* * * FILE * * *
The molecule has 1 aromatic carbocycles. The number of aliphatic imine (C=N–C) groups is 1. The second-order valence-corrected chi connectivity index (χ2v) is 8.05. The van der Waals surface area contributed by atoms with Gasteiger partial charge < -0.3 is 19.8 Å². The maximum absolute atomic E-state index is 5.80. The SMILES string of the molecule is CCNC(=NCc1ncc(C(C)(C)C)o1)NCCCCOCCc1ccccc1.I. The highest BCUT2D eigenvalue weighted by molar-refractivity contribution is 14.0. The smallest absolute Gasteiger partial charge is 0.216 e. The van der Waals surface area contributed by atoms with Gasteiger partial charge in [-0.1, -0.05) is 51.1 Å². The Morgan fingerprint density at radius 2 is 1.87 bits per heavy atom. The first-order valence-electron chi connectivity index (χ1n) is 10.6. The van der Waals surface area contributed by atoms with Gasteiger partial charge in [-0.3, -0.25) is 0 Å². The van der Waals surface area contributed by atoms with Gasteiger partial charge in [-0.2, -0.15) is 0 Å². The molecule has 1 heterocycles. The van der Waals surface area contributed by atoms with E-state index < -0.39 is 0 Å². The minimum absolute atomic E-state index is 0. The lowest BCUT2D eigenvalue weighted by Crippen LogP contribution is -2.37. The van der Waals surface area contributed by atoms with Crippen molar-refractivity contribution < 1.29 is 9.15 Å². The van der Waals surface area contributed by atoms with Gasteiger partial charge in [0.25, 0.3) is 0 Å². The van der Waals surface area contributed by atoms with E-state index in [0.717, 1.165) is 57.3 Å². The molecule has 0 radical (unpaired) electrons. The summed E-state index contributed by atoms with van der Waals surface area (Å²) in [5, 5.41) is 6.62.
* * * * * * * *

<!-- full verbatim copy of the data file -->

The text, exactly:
The molecule has 1 aromatic carbocycles. The number of aliphatic imine (C=N–C) groups is 1. The second-order valence-corrected chi connectivity index (χ2v) is 8.05. The van der Waals surface area contributed by atoms with Gasteiger partial charge < -0.3 is 19.8 Å². The maximum absolute atomic E-state index is 5.80. The SMILES string of the molecule is CCNC(=NCc1ncc(C(C)(C)C)o1)NCCCCOCCc1ccccc1.I. The highest BCUT2D eigenvalue weighted by molar-refractivity contribution is 14.0. The smallest absolute Gasteiger partial charge is 0.216 e. The van der Waals surface area contributed by atoms with Gasteiger partial charge in [-0.1, -0.05) is 51.1 Å². The Morgan fingerprint density at radius 2 is 1.87 bits per heavy atom. The first-order valence-electron chi connectivity index (χ1n) is 10.6. The van der Waals surface area contributed by atoms with Gasteiger partial charge in [-0.3, -0.25) is 0 Å². The van der Waals surface area contributed by atoms with Gasteiger partial charge in [-0.2, -0.15) is 0 Å². The molecule has 1 heterocycles. The van der Waals surface area contributed by atoms with E-state index < -0.39 is 0 Å². The minimum absolute atomic E-state index is 0. The lowest BCUT2D eigenvalue weighted by Crippen LogP contribution is -2.37. The van der Waals surface area contributed by atoms with Crippen molar-refractivity contribution < 1.29 is 9.15 Å². The van der Waals surface area contributed by atoms with Gasteiger partial charge in [0.25, 0.3) is 0 Å². The van der Waals surface area contributed by atoms with E-state index in [0.717, 1.165) is 57.3 Å². The molecule has 0 radical (unpaired) electrons. The summed E-state index contributed by atoms with van der Waals surface area (Å²) in [5, 5.41) is 6.62.